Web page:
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Pianissimo

A month after the opening, The New Yorker’s architecture critic, Paul Goldberger, finally says his piece, in the May 29 issue, on Renzo Piano‘s addition to the Morgan Library and Museum. Shouldn’t a weekly magazine be right on the news? And shouldn’t he have included Columbia University’s 18-acre, mega-expansion in Harlem on his list of the New York City projects that Piano is currently designing?
By contrast, the NY Times’ Nicolai Ouroussoff weighed in more than two weeks early—the first of five Times scribes to lavish attention and praise on the newspaper’s house architect, who also designed the Times’ new headquarters, now under construction (and prematurely panned by Goldberger).
What’s strange, in both cases, is that neither critic saw fit to comment on what, to my mind, is an architectural flop: Piano’s expansion of the High Museum of Art, which opened last November—his most recently completed project in America before the Morgan.
His addition to the High’s original Richard Meier building, which made that architect’s reputation, was a new direction for Piano, who was best known and justly admired for his stand-alone, intimately scaled, one-collector museums (the Menil, Nasher, Beyeler and Klee galleries).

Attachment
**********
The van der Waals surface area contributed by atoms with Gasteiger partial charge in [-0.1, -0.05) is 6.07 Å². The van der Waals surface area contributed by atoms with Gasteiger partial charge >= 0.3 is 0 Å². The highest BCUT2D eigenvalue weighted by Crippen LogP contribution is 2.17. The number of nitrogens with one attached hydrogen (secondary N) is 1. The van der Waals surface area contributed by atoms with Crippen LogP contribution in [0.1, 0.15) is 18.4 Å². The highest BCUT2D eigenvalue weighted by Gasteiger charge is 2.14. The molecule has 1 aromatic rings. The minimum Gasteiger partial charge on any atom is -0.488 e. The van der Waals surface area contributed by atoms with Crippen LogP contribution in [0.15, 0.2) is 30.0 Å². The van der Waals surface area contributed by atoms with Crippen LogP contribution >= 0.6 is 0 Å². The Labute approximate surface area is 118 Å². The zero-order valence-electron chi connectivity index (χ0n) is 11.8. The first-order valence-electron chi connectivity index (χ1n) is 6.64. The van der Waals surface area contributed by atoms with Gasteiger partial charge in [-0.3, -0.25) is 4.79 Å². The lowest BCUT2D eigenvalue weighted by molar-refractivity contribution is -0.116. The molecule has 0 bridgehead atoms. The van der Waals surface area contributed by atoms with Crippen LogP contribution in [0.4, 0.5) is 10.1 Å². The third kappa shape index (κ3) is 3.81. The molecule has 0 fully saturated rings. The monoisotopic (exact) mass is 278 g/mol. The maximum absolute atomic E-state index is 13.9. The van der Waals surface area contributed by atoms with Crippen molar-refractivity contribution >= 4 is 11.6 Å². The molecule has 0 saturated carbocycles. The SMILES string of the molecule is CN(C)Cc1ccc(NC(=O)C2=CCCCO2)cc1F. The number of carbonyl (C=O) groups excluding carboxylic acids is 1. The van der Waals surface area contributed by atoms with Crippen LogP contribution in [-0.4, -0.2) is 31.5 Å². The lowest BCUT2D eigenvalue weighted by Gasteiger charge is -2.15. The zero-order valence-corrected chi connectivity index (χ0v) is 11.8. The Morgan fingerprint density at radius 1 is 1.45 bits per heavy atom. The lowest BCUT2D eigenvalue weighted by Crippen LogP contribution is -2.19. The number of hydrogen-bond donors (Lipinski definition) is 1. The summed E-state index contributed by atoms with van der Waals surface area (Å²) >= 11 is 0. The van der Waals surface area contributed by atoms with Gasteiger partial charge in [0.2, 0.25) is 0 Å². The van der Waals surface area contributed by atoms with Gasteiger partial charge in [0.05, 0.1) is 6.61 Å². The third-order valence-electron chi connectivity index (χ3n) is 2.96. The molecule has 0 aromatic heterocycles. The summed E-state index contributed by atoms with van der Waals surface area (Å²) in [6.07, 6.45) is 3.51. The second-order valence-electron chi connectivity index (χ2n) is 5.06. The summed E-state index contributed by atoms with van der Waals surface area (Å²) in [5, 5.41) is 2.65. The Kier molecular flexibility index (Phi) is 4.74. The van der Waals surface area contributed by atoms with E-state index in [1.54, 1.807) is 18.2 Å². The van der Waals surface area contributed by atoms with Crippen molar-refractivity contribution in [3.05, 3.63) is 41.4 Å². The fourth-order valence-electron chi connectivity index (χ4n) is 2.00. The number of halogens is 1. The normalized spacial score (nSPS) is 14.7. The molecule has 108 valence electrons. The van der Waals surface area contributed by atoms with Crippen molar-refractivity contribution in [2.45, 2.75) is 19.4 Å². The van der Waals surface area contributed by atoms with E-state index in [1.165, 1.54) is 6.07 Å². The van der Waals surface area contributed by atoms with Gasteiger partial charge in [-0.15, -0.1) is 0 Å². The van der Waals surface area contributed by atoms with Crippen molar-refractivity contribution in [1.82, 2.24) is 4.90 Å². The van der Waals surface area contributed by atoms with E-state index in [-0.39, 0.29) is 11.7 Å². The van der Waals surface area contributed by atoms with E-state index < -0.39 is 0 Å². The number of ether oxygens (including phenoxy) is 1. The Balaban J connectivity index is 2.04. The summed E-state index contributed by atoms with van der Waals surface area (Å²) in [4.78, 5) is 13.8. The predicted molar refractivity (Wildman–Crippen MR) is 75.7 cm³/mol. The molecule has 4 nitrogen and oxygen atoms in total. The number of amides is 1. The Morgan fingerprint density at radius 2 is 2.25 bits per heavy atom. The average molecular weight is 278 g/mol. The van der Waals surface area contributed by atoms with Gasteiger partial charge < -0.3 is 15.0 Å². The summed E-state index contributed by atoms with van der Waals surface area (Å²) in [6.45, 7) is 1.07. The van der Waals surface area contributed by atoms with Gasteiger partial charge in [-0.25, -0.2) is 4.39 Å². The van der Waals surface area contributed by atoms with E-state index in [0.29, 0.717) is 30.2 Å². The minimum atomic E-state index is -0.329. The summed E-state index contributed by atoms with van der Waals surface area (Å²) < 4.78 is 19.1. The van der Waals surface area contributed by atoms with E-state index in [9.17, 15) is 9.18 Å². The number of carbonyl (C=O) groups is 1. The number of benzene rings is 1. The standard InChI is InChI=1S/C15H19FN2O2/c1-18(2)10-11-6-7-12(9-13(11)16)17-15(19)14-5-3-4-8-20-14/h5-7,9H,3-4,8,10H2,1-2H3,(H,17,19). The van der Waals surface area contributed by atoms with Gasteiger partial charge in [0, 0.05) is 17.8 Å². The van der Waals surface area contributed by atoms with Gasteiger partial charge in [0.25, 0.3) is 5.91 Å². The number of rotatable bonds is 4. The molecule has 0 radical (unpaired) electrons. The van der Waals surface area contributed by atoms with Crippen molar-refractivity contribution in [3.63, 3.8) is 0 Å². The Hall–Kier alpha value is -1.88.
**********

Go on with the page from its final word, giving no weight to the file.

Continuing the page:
Perhaps it was Piano’s concern for not upstaging or clashing with Meier that made his own structure understated to a fault: The flat expanses of painted metal panels (a similar vocabulary to that of the Morgan addition’s exterior) look dull beside the lustrous, curved enamel skin of Meier’s masterpiece.
The chief visual interest in Piano’s High is the building’’s crown, which houses its skylights. He calls it a ““flotilla of sails.”” It looks marvelous in photos taken from above. But from ground level, the “sails”” look more like the top of a picket fence. Even Piano’s usual strongpoint, the sensitive use of natural light, is less successful in Atlanta: Perhaps overreacting to criticism of the harsh glare from Meier’’s skylights, Piano engineered elaborately constructed skylights that don’’t adequately illuminate paintings.
For my appraisal of the new Morgan, you’ll have to wait for the June issue of Art in America magazine (“Front Page” section).

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